Is Jacob involved in any extracurricular activities? things that he is good at where he can feel like his D doesnt define him?

thanks so much for your concern, jacob was diag. 3 years ago, i knew his A1c was going to be in the 8's so i really wasnt devistated, it was just the apathy by the md that really bugged me, he goes to a pedi endo, i really do think i am going to bring him to Joslin we are lucky to live near boston, i was just dragging my feet thinking i'm his best asset in this anyway, but i really do feel we will get better care there. currently he is not involved with activities but is super excited to start at the local trade high school next year ( he wants to do drafting and be a civil engineer) and get more involved, he has been working out more at home and is ussually a pretty happy kid just has his down days, he is very happy today so that helps! thanks for the pointer on leaving the pod on for abit after putting a new one on, i'll see if i can convince him, receently we had done .5 pre and 1.5-2.0 post it worked pretty well until yesterday which was just a fiasco all around. so nice to hear others stories and support thanks again! amy

:( Sorry you had a bad experience. I don't expect much from our pediatric endo and I often see a different person (PA or Nurse Prac) each visit. We did see Sophia's actual "assigned" endo this last visit and it was the usual (as it is with the others). Circle some numbers on the pump log print outs, focus on a couple highs and lows but don't mention there was 3 months of pretty good numbers, RX refills, and out the door. And this is at the Barbara Davis Center. I was expecting a lot from them but they are experts at getting the newly diagnosed up and running. From that point I knew I had to educate myself. We are in the process of setting up with a new pediatric endo for our move to the midwest and that has been a nightmare so far.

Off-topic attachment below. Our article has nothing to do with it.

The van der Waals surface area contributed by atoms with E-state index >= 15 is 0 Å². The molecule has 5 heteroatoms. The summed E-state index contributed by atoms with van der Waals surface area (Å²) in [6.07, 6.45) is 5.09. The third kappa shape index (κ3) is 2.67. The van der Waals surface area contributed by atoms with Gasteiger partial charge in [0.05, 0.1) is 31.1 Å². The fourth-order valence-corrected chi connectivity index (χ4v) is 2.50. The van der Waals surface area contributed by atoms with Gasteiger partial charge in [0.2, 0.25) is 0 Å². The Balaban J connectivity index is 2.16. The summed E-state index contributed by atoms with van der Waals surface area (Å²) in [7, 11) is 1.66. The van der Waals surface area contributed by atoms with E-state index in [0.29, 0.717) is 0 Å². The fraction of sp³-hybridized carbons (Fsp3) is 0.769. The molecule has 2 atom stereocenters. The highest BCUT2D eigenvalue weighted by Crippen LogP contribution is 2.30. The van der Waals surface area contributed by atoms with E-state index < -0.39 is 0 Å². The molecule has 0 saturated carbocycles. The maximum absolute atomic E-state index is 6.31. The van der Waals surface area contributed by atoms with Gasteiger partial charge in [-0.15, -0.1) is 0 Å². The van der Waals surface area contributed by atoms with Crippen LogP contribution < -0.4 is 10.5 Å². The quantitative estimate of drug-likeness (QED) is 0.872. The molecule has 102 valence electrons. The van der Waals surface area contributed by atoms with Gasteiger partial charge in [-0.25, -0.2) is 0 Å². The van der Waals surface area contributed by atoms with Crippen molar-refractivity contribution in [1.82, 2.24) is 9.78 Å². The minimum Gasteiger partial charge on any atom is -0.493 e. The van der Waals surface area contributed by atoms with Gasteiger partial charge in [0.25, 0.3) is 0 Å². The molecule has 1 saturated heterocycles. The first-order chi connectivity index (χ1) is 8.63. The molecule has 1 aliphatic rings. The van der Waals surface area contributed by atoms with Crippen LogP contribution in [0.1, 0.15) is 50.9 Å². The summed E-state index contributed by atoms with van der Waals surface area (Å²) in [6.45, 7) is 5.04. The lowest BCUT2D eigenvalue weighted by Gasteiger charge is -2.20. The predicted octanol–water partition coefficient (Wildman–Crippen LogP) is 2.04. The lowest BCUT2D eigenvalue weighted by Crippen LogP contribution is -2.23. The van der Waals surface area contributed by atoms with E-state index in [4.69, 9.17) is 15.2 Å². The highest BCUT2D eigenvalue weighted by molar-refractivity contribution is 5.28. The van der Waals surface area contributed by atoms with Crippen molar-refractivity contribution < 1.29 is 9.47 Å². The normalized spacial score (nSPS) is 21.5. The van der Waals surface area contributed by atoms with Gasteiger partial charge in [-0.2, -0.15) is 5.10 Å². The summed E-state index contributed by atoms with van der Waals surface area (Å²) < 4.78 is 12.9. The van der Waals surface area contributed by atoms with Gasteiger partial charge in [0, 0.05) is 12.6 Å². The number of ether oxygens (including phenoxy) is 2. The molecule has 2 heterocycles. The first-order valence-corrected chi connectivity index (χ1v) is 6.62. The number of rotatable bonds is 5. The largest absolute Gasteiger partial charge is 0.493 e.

Have you thought about sending him to camp? Sophia isn't old enough yet but that is something I am going to look in to when she is. Maybe that would help him out a bunch. Sophia doesn't dwell on it much but she's only 6 and her mind is busy with rainbows and unicorns. However, when she was first diagnosed she was having a horrible time with the shots and she saw the social worker at the endo's office to talk about her feelings, anxiety, etc and that helped her a lot.

BTW, we are having crazy numbers right now too and I think we have a defective box of pods. Seriously. One has failed on wear and one with priming not to mention the others that just don't seem to be working (HELLO!! Is there anybody in there?)!!! Took a pod out of a different box for the change this morning and working like a charm.....

Hi lori, sorry your endo experience hasnt been much different, honestly why do people go into pediatrics if they don't have the heart for it, ( i work for a cardiology group and the docs put 100% into all their pt's, esp the female docs, even the crazy patients) these are children with a serious condition. jacob is not a camp kind of kid, he really just wants to deal with it and forget it, we talked yesterday about how being on tudiabetes has helped me, i know anna banana would love to chat with him, have you come across her she is an awsome kid, but he is not there yet. i told him i respect him and know him very well and i know where he is at and i accept that ... what more can i do, he knows i've got his back so that helps, so sorry about your bad pod strech, we had to do that recently to, go to a new box grrrrhhh omnipod love it/ hate it hoping for better days for you two! amy